Sunday, August 10, 2008

Why one man's conscience mattered to all

Hans Raj Khanna
Photo Credit : Supreme Court of India

Who is Free India's most courageous judge? We'll have to recall the terror of the Emergency era to appreciate Hans Raj Khanna's claim to that title.

Those were days when the police could pick up any one and torture or kill him and no questions could be asked. There would be no information either, for news was censored, telephones tapped. People were scared to meet in street corners or coffee shops. Fear stalked the land; there were informers everywhere.

Today's generation would hardly believe that such conditions existed in India. They not only did; Indira Gandhi's India was quite brazen about it. The day after Emergency was imposed, a Presidential Order specifically deprived citizens of the most fundamental of all rights _ the right to life, liberty and equality. As in Stalin's Russia and Pinochet's Chile.

As a wave of arrests swept across the country, many did approach the courts. As many as nine High Courts ruled that courts could hear habeas corpus petitions. The Supreme Court ruled otherwise. It justified the Government's arbitrary powers and the denial of citizen's right to seek judicial remedy. In a five-member bench, it was a four-to-one majority judgement. The One was Justice H.R. Khanna.

The Supreme Court judgement of August 28, 1976, will remain a document of disgrace in our history. The four judges mangled their commonsense, to say nothing of their judicial instincts, in their effort to defend the illegal autocracy of the Government.

Justice M.H. Beg, for example, made the astonishing statement that "the care and concern with which the State is looking after detenues who are well-housed, well-fed and well-treated is almost maternal." Even as that insult to maternal virtues was being written, George Fernandes' brother was being tortured in Karnataka and engineering student Rajan was being beaten to death by the Kerala police _ to mention just two of thousands of such cases.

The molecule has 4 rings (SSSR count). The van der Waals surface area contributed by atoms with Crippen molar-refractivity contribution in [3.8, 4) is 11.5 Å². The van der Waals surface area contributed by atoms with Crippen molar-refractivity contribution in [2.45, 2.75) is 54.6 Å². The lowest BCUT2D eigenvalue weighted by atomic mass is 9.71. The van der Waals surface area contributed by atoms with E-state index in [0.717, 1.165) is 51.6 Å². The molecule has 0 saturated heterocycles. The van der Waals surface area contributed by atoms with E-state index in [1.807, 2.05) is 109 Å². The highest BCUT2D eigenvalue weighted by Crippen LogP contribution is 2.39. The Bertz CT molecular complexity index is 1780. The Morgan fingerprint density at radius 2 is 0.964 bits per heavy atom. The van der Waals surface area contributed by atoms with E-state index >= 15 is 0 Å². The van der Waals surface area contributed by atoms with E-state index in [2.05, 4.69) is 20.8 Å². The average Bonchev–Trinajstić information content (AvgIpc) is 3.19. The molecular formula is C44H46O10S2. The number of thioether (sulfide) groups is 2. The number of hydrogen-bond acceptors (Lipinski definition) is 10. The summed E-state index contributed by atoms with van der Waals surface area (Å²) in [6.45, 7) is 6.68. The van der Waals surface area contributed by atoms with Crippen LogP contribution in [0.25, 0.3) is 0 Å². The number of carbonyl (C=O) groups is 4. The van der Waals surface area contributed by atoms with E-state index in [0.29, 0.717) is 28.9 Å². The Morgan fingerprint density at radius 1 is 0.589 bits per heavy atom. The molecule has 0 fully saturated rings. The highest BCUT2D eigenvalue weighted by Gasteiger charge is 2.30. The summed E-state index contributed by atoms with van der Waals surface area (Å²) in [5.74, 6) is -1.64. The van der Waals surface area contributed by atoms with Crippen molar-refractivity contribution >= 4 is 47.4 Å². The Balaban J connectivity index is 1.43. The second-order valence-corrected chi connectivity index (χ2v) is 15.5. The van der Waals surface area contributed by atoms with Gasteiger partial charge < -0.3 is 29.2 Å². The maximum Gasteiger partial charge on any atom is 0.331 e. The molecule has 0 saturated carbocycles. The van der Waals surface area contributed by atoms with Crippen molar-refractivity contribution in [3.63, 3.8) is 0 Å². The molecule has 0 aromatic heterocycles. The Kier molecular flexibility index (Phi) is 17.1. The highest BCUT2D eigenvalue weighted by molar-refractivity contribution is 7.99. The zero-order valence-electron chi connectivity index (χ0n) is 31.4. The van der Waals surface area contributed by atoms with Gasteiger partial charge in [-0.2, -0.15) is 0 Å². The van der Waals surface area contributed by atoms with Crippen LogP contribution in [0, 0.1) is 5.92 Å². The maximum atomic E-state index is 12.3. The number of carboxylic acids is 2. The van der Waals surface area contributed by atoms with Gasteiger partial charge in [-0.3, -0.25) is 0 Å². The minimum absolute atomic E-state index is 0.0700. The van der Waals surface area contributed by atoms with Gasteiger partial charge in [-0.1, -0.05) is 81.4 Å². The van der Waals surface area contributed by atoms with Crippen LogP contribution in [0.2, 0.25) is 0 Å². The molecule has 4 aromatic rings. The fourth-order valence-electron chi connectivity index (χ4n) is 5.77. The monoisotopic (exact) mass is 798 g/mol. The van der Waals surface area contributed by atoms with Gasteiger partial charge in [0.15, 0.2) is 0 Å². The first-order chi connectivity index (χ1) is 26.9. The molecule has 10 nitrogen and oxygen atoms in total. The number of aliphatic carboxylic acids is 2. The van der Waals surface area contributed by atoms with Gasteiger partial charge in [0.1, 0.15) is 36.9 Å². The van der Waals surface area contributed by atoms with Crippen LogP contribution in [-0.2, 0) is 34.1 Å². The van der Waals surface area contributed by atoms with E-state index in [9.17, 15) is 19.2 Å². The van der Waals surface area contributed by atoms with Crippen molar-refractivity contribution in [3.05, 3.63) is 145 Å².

In a few months, Beg, with no sense of shame, accepted the post of Chief Justice of India. It was not his due, for H.R. Khanna was the senior most. But in an outrageously undemocratic moment of history, an outrageously unjudicial judge got his thirty pieces of silver. It is not known whether Beg had the decency of Judas Iscariot to repent in due course.

Khanna of course resigned. But he could hold his head high because he had summoned the courage, alone among five, to honour his oath, his conscience and the faith of his countrymen in the judiciary. He not only upheld the inalienable rights of man to life and liberty. He also quoted an American judge to assert that "a dissent in a court of last resort is an appeal to the brooding spirit of the law, to the intelligence of a future day when a
later decision may possibly correct the error into which the dissenting judge believes the court has strayed."

We proudly enjoy our freedoms today because of the brooding spirit of men like H.R. Khanna. Last week Justice Khanna, aged 95, died peacefully in his sleep. The gods blessed him. Observe a moment's silence in salute to his soul.